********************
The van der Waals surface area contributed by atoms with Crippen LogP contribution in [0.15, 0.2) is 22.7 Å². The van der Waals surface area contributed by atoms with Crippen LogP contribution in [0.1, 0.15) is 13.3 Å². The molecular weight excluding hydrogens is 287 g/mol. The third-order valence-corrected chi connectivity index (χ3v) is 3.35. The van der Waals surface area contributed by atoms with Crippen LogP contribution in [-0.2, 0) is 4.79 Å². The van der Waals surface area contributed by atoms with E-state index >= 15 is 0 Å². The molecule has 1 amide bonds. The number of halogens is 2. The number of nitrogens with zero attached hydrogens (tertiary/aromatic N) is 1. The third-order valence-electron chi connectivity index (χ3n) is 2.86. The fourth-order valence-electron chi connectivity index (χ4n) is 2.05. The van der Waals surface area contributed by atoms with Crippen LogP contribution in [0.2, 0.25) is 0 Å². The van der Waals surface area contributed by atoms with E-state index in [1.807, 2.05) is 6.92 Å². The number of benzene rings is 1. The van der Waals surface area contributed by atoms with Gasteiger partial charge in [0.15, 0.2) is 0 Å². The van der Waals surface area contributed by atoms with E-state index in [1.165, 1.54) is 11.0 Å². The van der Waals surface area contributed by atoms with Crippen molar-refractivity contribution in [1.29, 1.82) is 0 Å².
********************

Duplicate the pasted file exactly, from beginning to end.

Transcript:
The van der Waals surface area contributed by atoms with Crippen LogP contribution in [0.15, 0.2) is 22.7 Å². The van der Waals surface area contributed by atoms with Crippen LogP contribution in [0.1, 0.15) is 13.3 Å². The molecular weight excluding hydrogens is 287 g/mol. The third-order valence-corrected chi connectivity index (χ3v) is 3.35. The van der Waals surface area contributed by atoms with Crippen LogP contribution in [-0.2, 0) is 4.79 Å². The van der Waals surface area contributed by atoms with E-state index >= 15 is 0 Å². The molecule has 1 amide bonds. The number of halogens is 2. The number of nitrogens with zero attached hydrogens (tertiary/aromatic N) is 1. The third-order valence-electron chi connectivity index (χ3n) is 2.86. The fourth-order valence-electron chi connectivity index (χ4n) is 2.05. The van der Waals surface area contributed by atoms with Crippen LogP contribution in [0.2, 0.25) is 0 Å². The van der Waals surface area contributed by atoms with E-state index in [1.807, 2.05) is 6.92 Å². The number of benzene rings is 1. The van der Waals surface area contributed by atoms with Gasteiger partial charge in [0.15, 0.2) is 0 Å². The van der Waals surface area contributed by atoms with E-state index in [1.165, 1.54) is 11.0 Å². The van der Waals surface area contributed by atoms with Crippen molar-refractivity contribution in [1.29, 1.82) is 0 Å².